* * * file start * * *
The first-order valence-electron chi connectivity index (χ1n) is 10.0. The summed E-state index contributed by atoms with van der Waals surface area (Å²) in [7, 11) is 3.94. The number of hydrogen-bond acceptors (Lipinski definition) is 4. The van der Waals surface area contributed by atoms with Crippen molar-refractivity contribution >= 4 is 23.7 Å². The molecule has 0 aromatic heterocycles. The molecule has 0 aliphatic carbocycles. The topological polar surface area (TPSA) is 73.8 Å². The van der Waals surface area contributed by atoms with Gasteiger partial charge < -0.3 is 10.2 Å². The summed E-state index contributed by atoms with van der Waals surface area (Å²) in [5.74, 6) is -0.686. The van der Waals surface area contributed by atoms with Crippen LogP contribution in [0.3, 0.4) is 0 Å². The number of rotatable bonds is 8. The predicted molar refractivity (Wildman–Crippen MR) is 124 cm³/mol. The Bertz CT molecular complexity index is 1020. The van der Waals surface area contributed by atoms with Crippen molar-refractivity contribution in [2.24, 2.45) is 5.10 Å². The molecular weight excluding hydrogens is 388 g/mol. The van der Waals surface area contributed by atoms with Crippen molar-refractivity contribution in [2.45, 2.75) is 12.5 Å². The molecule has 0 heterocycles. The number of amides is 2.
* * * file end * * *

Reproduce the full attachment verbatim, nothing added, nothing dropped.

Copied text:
The first-order valence-electron chi connectivity index (χ1n) is 10.0. The summed E-state index contributed by atoms with van der Waals surface area (Å²) in [7, 11) is 3.94. The number of hydrogen-bond acceptors (Lipinski definition) is 4. The van der Waals surface area contributed by atoms with Crippen molar-refractivity contribution >= 4 is 23.7 Å². The molecule has 0 aromatic heterocycles. The molecule has 0 aliphatic carbocycles. The topological polar surface area (TPSA) is 73.8 Å². The van der Waals surface area contributed by atoms with Gasteiger partial charge < -0.3 is 10.2 Å². The summed E-state index contributed by atoms with van der Waals surface area (Å²) in [5.74, 6) is -0.686. The van der Waals surface area contributed by atoms with Crippen LogP contribution in [0.3, 0.4) is 0 Å². The number of rotatable bonds is 8. The predicted molar refractivity (Wildman–Crippen MR) is 124 cm³/mol. The Bertz CT molecular complexity index is 1020. The van der Waals surface area contributed by atoms with Crippen molar-refractivity contribution in [2.24, 2.45) is 5.10 Å². The molecular weight excluding hydrogens is 388 g/mol. The van der Waals surface area contributed by atoms with Crippen molar-refractivity contribution in [2.45, 2.75) is 12.5 Å². The molecule has 0 heterocycles. The number of amides is 2.